Unregulated Private Markets for Health Care in Canada? Rules of Professional Misconduct, Kickbacks to Physicians and Physician Self-Referral in Canada

“Unregulated private markets for health care in Canada? Rules of professional misconduct, kickbacks to physicians and physician self-referral in Canada” (2004) 170 Canadian Medical Association Journal 1115-18 (with N.K. Choudhry & A. Brown).

Full Version (PDF)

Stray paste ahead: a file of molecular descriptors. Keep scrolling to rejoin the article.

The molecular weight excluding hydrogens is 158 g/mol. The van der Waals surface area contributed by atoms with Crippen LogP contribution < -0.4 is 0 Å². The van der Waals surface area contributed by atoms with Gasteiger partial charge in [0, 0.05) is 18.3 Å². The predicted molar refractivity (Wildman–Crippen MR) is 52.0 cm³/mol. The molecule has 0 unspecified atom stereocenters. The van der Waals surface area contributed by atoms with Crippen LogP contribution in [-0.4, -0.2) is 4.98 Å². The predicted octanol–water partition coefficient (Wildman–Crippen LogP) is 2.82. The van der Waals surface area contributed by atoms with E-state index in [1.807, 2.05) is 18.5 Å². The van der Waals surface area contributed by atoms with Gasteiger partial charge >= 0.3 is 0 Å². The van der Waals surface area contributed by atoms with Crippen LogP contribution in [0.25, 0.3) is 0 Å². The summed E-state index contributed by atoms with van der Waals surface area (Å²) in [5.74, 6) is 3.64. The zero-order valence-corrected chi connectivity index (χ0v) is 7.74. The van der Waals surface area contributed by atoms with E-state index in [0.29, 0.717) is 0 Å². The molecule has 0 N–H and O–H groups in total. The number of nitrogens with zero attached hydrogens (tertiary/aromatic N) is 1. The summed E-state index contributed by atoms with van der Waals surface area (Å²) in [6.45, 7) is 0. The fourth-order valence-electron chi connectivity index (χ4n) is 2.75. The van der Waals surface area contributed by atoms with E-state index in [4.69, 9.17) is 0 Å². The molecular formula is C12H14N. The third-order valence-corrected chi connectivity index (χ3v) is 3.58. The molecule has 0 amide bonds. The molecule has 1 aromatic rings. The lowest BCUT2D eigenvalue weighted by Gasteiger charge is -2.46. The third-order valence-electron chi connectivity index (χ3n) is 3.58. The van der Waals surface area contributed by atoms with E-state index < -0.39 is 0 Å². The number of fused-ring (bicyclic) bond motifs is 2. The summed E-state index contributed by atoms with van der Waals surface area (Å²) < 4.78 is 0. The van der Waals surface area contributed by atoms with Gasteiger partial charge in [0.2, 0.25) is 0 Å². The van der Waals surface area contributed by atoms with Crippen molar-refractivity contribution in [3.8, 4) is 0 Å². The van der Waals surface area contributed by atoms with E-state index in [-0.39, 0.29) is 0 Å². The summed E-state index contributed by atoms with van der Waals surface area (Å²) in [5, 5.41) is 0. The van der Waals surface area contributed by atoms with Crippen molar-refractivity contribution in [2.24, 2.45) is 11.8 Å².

The regulation of private health care has become a central issue in Canadian health policy. There has been little discussion of the regulation of independent health facilities (IHFs).  IHFs are privately owned, for-profit entities that provide therapeutic and diagnostic services, such as physiotherapy and laboratory testing, and operate both within and outside the public system. There may be 1000 IHFs in Ontario alone. IHFs depend on physician referrals for patients. This raises 2 important issues. First, IHFs can compensate physicians for patient referrals (a kickback), a practice that can potentially distort clinical judgement. Second, physicians can make referrals to IHFs that they themselves own, raising similar concerns. Both problems have occurred in the United States and have prompted regulation. Kickbacks and self-referral have generated limited scholarly commentary in Canada. We review the rules governing financial relationships between physicians and IHFs as found in provincial codes of professional conduct for physicians. In some respects, these rules adequately protect patients; in others, they do not. We propose regulatory models to be implemented before the further proliferation of IHFs.